consist of buDclies of short, blunt, tentacle-like processes (PI. xxxiii, 
Fig. 110), each of which divides, near its extremity, into two short arms. 
The endoderm of the fronds is colored with brown pigment. The 
sphincter (PI. xxxiii, Fig. Ill) is very strong and is circumscribed, 
resembling closely that form of sphincter Avliich is characteristic of the 

The tentacles are short and stout, and each has apparently a pore at 
the tip (PL XXXIII, Fig. 109《). They seem to be arranged in about two 
cycles, and are not numerous, probably not exceeding forty-eight. 
Their endoderm contains brownish pigment similar to . that of the 

The stomatodaBuin in all the specimens is considerably evaginated. It 
possesses two well developed and deep siplionoglyphes, whose mesoglcea 
is decidedly thickened and smooth, that of the rest of the stomatodaeum 
being raised into longitudinal ridges. 

There are twenty-four pairs of mesenteries, twelve of which are per- 
fect. The longitudinal muscles (PI. xxxiii, Fig. 1 12) are well developed, 
forming a broad pennon, siniilar to that of Oulactis californica; the 
parieto-basilar muscle is also well developed, forming a fold upon tbe 
surface of the mesenteries. No reproductive organs were observed. 

Hexactiniae, in which the tentacles are arranged radially, more than 
one communicating with some or all of the endocoels.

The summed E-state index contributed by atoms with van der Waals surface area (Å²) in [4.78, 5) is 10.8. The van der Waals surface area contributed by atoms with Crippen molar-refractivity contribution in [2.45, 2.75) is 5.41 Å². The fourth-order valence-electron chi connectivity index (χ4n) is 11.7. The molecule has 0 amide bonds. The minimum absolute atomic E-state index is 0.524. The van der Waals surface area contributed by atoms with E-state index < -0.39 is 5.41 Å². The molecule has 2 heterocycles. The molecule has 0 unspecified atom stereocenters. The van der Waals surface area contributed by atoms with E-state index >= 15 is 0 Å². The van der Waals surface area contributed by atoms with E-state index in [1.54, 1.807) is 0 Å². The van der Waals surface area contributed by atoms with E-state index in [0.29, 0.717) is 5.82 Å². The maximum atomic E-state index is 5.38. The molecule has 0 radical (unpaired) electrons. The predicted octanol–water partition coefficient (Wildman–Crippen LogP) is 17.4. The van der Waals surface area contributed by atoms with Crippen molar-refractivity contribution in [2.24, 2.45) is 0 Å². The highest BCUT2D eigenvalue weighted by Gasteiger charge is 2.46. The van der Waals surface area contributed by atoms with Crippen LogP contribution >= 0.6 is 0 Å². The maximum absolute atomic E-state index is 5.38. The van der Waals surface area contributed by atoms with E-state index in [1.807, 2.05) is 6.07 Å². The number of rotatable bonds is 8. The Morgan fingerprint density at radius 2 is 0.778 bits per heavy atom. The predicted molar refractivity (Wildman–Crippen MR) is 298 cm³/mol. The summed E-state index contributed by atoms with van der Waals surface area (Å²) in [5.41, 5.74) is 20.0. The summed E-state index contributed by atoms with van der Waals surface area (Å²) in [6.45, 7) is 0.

Stichodactylinae, with a marginal corona of tentacles, and iutermediate 
tentacles similar to those of the margin arranged iu radial series, each 
series consisting of from one to many tentacles. Musculature through- 
out weak ; no specially developed sphincter. 

This family was established by Hertwig ('82) for the reception of 
the two forms described by Moseley ('77) under the generic terra 


VOL. XVI,"| 
1893. J 



Corallimorpkus. In the " Supplement" Hertwig ('88) added to this 
genus, as another member of the family, the genus Coryndetis. Pre- 
vious to this, however, Andres ('83) had defined the family Cory- 
nactidfiB, splitting up Qosse's family GapneadsB, which he had previously- 
accepted ('80a), though recognizing that it was not altogether natural, 
and agreed with Hertwig in incorporating in his new family the genera 
Corynactis and dorallimorphus, adding also the genus Capneq. The 
name proposed by Andres is preferable to that of Hertwig, both on 
account of the greater autiquity of the genus, which serves as its sponsor, 
as well as on account of Hertwig's name carrying with it a significance 
which might give rise to misunderstaiidiug. Hertwig's name lias, how-